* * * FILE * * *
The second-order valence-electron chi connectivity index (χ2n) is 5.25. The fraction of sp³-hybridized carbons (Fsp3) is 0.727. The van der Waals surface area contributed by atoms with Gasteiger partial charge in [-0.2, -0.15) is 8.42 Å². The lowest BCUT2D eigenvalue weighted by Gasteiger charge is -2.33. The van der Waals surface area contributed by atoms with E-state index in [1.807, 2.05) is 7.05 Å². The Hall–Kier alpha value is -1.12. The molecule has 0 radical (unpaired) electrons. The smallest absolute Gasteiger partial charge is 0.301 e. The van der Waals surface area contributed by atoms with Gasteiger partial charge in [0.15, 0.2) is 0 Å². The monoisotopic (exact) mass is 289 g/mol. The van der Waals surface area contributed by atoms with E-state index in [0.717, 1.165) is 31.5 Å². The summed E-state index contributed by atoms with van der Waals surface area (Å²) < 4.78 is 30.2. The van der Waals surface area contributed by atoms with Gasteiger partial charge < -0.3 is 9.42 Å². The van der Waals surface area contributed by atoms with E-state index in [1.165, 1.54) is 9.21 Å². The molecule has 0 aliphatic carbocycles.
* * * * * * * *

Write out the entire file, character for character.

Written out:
The second-order valence-electron chi connectivity index (χ2n) is 5.25. The fraction of sp³-hybridized carbons (Fsp3) is 0.727. The van der Waals surface area contributed by atoms with Gasteiger partial charge in [-0.2, -0.15) is 8.42 Å². The lowest BCUT2D eigenvalue weighted by Gasteiger charge is -2.33. The van der Waals surface area contributed by atoms with E-state index in [1.807, 2.05) is 7.05 Å². The Hall–Kier alpha value is -1.12. The molecule has 0 radical (unpaired) electrons. The smallest absolute Gasteiger partial charge is 0.301 e. The van der Waals surface area contributed by atoms with Gasteiger partial charge in [0.15, 0.2) is 0 Å². The monoisotopic (exact) mass is 289 g/mol. The van der Waals surface area contributed by atoms with E-state index in [0.717, 1.165) is 31.5 Å². The summed E-state index contributed by atoms with van der Waals surface area (Å²) < 4.78 is 30.2. The van der Waals surface area contributed by atoms with Gasteiger partial charge < -0.3 is 9.42 Å². The van der Waals surface area contributed by atoms with E-state index in [1.165, 1.54) is 9.21 Å². The molecule has 0 aliphatic carbocycles.